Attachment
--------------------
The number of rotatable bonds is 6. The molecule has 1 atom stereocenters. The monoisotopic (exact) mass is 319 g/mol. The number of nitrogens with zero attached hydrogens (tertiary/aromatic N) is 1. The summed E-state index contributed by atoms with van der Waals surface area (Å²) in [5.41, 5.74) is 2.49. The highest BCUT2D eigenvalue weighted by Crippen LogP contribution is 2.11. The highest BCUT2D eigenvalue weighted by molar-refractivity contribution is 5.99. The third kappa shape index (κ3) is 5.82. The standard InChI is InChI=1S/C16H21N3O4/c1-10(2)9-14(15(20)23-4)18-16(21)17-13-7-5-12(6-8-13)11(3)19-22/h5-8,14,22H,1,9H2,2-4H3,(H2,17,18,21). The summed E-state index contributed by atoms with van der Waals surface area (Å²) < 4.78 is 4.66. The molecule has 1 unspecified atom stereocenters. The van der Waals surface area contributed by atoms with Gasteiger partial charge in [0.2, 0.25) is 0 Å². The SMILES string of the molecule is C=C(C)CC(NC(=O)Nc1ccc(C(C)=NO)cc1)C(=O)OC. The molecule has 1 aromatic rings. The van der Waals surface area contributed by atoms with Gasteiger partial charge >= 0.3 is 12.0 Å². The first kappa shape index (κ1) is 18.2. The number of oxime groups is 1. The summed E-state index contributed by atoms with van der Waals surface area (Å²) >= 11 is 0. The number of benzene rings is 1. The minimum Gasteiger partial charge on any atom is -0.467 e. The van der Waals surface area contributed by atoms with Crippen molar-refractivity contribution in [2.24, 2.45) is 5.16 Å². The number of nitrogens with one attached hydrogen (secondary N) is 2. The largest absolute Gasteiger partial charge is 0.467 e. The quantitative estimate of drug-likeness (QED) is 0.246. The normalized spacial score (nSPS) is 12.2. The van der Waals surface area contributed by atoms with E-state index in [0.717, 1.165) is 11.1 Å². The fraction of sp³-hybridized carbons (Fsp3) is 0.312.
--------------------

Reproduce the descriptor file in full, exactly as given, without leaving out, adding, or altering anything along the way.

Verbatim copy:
The number of rotatable bonds is 6. The molecule has 1 atom stereocenters. The monoisotopic (exact) mass is 319 g/mol. The number of nitrogens with zero attached hydrogens (tertiary/aromatic N) is 1. The summed E-state index contributed by atoms with van der Waals surface area (Å²) in [5.41, 5.74) is 2.49. The highest BCUT2D eigenvalue weighted by Crippen LogP contribution is 2.11. The highest BCUT2D eigenvalue weighted by molar-refractivity contribution is 5.99. The third kappa shape index (κ3) is 5.82. The standard InChI is InChI=1S/C16H21N3O4/c1-10(2)9-14(15(20)23-4)18-16(21)17-13-7-5-12(6-8-13)11(3)19-22/h5-8,14,22H,1,9H2,2-4H3,(H2,17,18,21). The summed E-state index contributed by atoms with van der Waals surface area (Å²) < 4.78 is 4.66. The molecule has 1 unspecified atom stereocenters. The van der Waals surface area contributed by atoms with Gasteiger partial charge in [0.2, 0.25) is 0 Å². The SMILES string of the molecule is C=C(C)CC(NC(=O)Nc1ccc(C(C)=NO)cc1)C(=O)OC. The molecule has 1 aromatic rings. The van der Waals surface area contributed by atoms with Gasteiger partial charge >= 0.3 is 12.0 Å². The first kappa shape index (κ1) is 18.2. The number of oxime groups is 1. The summed E-state index contributed by atoms with van der Waals surface area (Å²) >= 11 is 0. The number of benzene rings is 1. The minimum Gasteiger partial charge on any atom is -0.467 e. The van der Waals surface area contributed by atoms with Crippen molar-refractivity contribution in [2.24, 2.45) is 5.16 Å². The number of nitrogens with one attached hydrogen (secondary N) is 2. The largest absolute Gasteiger partial charge is 0.467 e. The quantitative estimate of drug-likeness (QED) is 0.246. The normalized spacial score (nSPS) is 12.2. The van der Waals surface area contributed by atoms with E-state index in [0.717, 1.165) is 11.1 Å². The fraction of sp³-hybridized carbons (Fsp3) is 0.312.